Table of Contents
Advances in Radiology
Volume 2015, Article ID 329720, 5 pages
http://dx.doi.org/10.1155/2015/329720
Research Article

An Alternative Approach to Assessing Volume-of-Interest Accuracy Using CBCT and ImageJ Software: In Vitro Study

Faculty of Dental Medicine, Mohammed V University, 10000 Rabat, Morocco

Received 28 June 2015; Revised 9 October 2015; Accepted 4 November 2015

Academic Editor: Kivanç Kamburoǧlu

Copyright © 2015 Ahmed Fadili et al. This is an open access article distributed under the Creative Commons Attribution License, which permits unrestricted use, distribution, and reproduction in any medium, provided the original work is properly cited.

Abstract

Aim. This study was performed to evaluate the accuracy and reliability of ImageJ software that we utilized to quantify the volume-of-interest of buccal bone, in vitro study made with the dry skull of a sheep, and the comparison was applied with a reference method. Materials and Methods. A portion of the alveolar bone has been cut, then we built an acrylic model similar to this portion that we shut off, the model was inserted in the place of the piece that we cut, and we have scanned the skull afterwards. Four measurements were made by two examiners using the manual method and ImageJ software whereby DICOM images were extracted from CBCT. The accuracy and reliability were assessed using Student’s test and ICC, when , the statistics are considered significant, and comparison is made employing SPSS and Excel. Results. The repeated measures of volume-of-interest using the manual method and the software method revealed no significant difference. Conclusion. As there is no statistical difference of volume measurements using manual method and ImageJ software, we concluded that the volume measurements with ImageJ software are reliable and accurate.

1. Introduction

Volume measurement is an important tool in many medical applications, such as evaluation of periodontal status and bone loss in Chinese with hemodialysis patients [1]. This tool is also important to demonstrate the association between periodontal bone loss and mucosal thickening of the maxillary sinus [2] and detect periodontal bone loss using CBCT and intraoral radiography [3]. Assessment of the correctness of the bone condition is essential for the diagnosis, treatment planning, and prognosis of periodontal disease [4], and information derived from probing the gingival tissues in association with diagnostic imaging provides guidelines for assessing the alveolar bone height and checking for the presence of vertical bone defects [5, 6]. However, these methods do not reveal the real volume with cubic millimeter as a unit of measure; in their studies they use the height, depth, and width or linear measurement [18].

Nevertheless, despite the accuracy of linear measurement when we use two-dimensional (2D) images, some limitations occur, such as the superimposition and lacking in definition of important anatomical structures [6]. The advent of new generation cone-beam computed tomography (CBCT) has made it possible to overcome these limitations qualitatively and quantitatively evaluating the height and thickness of the alveolar bone and the length and thickness [911]. Moreover, this simple method of CBCT is not invasive, for its low cost, easy accessibility, and secure radiation compared with multislice computerized tomography. CBCT technology is developing rapidly either at the hardware or at software that would lead to a significant evolution of 3D imaging and many advances are on the horizon and also the volumetric measurement will be more accurate, reliable, and an imminent method for use. CBCT is a technique of obtaining the medical image using a beam of X rays in the form of a cone positioned in the middle of 2D detector; the detector circulates around the object to produce 2D image series that we can reconstruct into three-dimensional images deploying a modification of the original cone-beam algorithm developed by Feldkamp et al. [12].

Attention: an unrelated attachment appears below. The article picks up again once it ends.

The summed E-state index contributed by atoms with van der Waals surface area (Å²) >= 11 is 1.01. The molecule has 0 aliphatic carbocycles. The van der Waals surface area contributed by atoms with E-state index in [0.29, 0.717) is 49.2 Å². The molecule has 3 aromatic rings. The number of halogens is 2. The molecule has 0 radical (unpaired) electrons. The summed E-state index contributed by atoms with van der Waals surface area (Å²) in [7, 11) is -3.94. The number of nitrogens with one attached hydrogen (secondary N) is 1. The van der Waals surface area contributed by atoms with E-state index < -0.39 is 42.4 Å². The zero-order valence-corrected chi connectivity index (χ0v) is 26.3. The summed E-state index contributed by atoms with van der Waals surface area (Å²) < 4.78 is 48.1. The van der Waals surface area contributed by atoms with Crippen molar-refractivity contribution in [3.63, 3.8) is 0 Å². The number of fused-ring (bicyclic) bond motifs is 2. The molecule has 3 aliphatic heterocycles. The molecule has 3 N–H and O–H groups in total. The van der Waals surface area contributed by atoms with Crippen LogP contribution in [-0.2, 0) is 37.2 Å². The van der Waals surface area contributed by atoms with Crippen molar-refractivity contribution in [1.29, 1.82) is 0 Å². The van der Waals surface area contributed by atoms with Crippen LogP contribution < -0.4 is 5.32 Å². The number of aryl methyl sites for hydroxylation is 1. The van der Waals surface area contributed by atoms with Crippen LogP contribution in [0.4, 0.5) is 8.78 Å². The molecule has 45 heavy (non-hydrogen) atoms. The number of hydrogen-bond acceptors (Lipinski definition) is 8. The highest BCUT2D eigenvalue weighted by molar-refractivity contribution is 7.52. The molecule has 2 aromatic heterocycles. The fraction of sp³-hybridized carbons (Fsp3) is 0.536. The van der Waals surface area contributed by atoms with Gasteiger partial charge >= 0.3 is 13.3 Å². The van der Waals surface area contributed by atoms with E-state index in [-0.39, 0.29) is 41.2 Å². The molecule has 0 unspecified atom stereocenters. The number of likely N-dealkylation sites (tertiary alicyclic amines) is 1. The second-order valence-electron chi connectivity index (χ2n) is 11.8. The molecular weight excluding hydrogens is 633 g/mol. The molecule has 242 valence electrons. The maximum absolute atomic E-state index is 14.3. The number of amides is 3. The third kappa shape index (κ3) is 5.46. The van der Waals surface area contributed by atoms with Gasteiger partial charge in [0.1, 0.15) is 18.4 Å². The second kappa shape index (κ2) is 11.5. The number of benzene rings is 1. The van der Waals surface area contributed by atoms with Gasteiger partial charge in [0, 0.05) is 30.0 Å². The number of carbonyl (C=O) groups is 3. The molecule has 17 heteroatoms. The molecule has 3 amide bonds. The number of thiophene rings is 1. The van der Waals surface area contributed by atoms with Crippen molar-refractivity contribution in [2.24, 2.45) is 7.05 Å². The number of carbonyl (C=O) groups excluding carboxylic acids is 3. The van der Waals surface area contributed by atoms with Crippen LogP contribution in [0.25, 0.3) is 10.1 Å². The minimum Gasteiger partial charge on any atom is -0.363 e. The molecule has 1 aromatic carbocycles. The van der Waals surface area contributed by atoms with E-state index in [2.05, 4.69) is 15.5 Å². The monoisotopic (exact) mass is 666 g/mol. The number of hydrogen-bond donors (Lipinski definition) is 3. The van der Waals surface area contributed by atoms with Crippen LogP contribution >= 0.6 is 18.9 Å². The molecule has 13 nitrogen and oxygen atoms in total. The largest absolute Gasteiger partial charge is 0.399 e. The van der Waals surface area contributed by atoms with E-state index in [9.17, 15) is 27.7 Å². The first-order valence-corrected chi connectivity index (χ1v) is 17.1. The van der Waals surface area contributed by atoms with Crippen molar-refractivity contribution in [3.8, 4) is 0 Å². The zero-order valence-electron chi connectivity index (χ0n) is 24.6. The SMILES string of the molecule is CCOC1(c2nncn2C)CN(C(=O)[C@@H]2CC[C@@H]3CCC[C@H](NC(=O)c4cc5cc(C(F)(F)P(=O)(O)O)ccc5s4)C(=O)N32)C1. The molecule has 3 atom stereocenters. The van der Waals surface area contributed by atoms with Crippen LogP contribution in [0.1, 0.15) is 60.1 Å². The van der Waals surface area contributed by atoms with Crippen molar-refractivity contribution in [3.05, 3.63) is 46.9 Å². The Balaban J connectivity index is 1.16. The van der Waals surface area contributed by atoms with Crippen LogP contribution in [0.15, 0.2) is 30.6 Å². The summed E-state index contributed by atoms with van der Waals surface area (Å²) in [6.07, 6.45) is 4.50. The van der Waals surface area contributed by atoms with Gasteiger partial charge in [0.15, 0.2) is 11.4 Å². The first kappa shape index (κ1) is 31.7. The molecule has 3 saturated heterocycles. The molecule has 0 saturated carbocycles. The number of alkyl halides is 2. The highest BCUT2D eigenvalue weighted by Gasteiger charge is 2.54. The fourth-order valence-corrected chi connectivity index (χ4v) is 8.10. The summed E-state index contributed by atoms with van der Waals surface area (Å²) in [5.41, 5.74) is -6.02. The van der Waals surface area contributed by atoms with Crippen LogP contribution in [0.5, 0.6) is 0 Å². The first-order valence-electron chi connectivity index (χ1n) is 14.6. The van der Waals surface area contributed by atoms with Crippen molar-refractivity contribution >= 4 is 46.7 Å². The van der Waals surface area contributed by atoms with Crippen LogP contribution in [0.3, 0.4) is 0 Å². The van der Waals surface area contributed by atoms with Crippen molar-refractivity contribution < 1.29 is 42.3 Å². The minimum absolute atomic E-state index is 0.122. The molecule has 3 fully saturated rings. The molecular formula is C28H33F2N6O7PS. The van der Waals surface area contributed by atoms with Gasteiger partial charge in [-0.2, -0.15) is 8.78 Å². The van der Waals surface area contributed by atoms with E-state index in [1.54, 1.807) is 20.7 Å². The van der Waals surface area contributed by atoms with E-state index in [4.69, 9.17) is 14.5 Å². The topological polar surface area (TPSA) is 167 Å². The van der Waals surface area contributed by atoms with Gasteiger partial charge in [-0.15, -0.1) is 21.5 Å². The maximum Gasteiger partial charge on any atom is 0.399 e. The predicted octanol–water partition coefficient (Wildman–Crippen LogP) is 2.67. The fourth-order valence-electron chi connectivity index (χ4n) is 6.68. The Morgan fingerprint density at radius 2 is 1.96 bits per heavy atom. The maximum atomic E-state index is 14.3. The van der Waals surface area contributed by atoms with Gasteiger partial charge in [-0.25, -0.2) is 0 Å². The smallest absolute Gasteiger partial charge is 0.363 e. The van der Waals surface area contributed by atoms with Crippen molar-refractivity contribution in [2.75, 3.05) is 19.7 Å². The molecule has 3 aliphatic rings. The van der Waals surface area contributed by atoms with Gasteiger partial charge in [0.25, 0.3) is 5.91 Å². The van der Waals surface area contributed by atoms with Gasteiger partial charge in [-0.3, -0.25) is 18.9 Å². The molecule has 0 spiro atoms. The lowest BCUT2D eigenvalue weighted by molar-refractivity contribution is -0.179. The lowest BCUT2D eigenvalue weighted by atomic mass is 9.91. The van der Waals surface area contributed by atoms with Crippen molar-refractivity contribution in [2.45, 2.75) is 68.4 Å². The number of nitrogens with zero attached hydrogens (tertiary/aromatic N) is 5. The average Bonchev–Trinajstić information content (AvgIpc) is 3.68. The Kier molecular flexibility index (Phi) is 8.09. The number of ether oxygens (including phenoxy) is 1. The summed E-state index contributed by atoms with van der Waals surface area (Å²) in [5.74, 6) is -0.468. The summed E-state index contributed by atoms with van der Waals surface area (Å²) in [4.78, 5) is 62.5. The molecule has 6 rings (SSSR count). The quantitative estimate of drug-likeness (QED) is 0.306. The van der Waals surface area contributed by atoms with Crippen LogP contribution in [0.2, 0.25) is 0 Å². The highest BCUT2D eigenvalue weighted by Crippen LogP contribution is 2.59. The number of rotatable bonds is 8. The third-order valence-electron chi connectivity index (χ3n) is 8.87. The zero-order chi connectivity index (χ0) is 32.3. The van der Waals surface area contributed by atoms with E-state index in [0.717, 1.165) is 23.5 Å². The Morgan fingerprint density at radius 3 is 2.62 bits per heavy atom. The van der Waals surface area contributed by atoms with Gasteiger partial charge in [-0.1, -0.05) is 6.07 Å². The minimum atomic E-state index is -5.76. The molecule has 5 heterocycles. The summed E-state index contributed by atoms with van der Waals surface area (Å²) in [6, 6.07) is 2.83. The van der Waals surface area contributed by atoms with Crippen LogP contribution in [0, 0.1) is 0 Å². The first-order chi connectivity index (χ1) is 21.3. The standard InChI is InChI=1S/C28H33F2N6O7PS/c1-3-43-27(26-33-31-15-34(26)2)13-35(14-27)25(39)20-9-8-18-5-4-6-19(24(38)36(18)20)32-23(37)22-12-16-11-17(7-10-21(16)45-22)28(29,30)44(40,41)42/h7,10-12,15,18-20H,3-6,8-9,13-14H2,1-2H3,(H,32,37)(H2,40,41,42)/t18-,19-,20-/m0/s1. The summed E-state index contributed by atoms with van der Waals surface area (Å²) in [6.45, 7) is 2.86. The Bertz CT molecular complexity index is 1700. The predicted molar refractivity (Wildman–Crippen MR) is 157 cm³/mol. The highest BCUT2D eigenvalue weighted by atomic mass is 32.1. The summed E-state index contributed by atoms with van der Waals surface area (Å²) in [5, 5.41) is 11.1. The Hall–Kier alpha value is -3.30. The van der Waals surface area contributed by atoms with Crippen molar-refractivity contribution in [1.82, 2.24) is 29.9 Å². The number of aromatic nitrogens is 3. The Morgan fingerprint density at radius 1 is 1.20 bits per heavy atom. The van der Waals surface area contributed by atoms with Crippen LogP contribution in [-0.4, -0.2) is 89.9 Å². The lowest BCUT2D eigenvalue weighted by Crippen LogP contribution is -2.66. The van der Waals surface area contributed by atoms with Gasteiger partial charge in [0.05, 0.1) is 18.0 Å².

This system is extensively used in various industrial and biomedical applications such as the micro-CT. Among the first clinical applications, where single photon emission tomography, angiography, and image guided radiotherapy are used, CBCT scanners dedicated to the oral and maxillofacial region were the pioneers in the 1990s independently by Arai et al. [13] in Japan and Mozzo et al. in Italy [14]. CBCT has become more and more utilized for orthodontic diagnosis, treatment planning, and research. The use of CBCT for these purposes has been facilitated by the relative advantages of three-dimensional (3D) over 2D radiography and there has been a large expansion of interest in this new imaging technique.

There are many dental radiation dosimetry studies in the literature comparing traditional two-dimensional (2D) dental radiographs and CBCT [15]. Reported effective dose of a 2D panoramic radiograph ranges from 0.004 to 0.030 mSv (4.0 to 30 uSv); a full mouth radiographic series utilizing D speed film and round collimation produces an effective dose level between 0.0349 and 0.388 mSv (34.9 to 388 uSv). Standardized diagnostic reference levels for CBCT scanners are not yet available, and as a result, effective dose variations between the different CBCT units range from 0.027 to 1.073 mSv (27 to 1073 uSv) [15]. Even if the CBCT is not used routinely in periodontal defect, CBCT tend to become the diagnostic standard, allowing visualization that simply could not be imagined just a few years ago and doses approximating that of conventional 2D radiology. However, in our study, we present an approach to quantifying volume measurement, using CBCT images for having an accurate bone evaluation; we need to measure real volume with cubic millimeter as a unit of assessment, for an eventual oral study requiring evaluation of the change of osseous volume before and after treatment or planning program.

2. Materials and Methods

2.1. Preparation of Samples

In vitro study was conducted using young dry skull of a sheep. The study protocol was approved by the local ethics committee and was conducted in accordance with the relevant laws for animal protection.

A portion of the mandible was cut (Figure 1(a)); a lack inside the portion is filled with dental impression plaster (Figure 1(b)) to facilitate the silicone impression and volume measurements; then dental impression plaster is applied to create a mold of the portion bone cut (Figure 1(c)); then the mold filled with acrylic (Figure 1(d)) by this manner we obtained the acrylic bone model (Figure 1(e)) which allows us to make another mold with silicone impression material; this silicone mold serves to fill it with distilled water. The model bone is inserted in the mandible in order to be scanned with CBCT (Figure 1(f)).

Figure 1: The steps followed to create the bone model.
2.2. Testing the Visibility of the Acrylic Bone Model